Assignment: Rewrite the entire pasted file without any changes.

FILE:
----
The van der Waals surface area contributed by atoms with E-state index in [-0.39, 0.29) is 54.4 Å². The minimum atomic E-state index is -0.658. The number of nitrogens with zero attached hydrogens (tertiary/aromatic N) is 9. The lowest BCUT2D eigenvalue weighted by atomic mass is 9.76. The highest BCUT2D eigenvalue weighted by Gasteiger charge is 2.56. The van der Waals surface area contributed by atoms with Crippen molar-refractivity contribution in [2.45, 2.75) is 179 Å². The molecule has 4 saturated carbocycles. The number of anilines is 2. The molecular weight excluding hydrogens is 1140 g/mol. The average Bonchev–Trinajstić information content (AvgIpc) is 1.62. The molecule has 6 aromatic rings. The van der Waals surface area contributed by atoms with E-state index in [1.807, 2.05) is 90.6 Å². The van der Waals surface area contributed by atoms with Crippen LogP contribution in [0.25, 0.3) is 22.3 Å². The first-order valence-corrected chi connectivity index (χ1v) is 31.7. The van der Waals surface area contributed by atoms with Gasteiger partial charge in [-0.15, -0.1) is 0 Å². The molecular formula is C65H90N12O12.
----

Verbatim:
The van der Waals surface area contributed by atoms with E-state index in [-0.39, 0.29) is 54.4 Å². The minimum atomic E-state index is -0.658. The number of nitrogens with zero attached hydrogens (tertiary/aromatic N) is 9. The lowest BCUT2D eigenvalue weighted by atomic mass is 9.76. The highest BCUT2D eigenvalue weighted by Gasteiger charge is 2.56. The van der Waals surface area contributed by atoms with Crippen molar-refractivity contribution in [2.45, 2.75) is 179 Å². The molecule has 4 saturated carbocycles. The number of anilines is 2. The molecular weight excluding hydrogens is 1140 g/mol. The average Bonchev–Trinajstić information content (AvgIpc) is 1.62. The molecule has 6 aromatic rings. The van der Waals surface area contributed by atoms with E-state index in [1.807, 2.05) is 90.6 Å². The van der Waals surface area contributed by atoms with Crippen LogP contribution in [0.25, 0.3) is 22.3 Å². The first-order valence-corrected chi connectivity index (χ1v) is 31.7. The van der Waals surface area contributed by atoms with Gasteiger partial charge in [-0.15, -0.1) is 0 Å². The molecular formula is C65H90N12O12.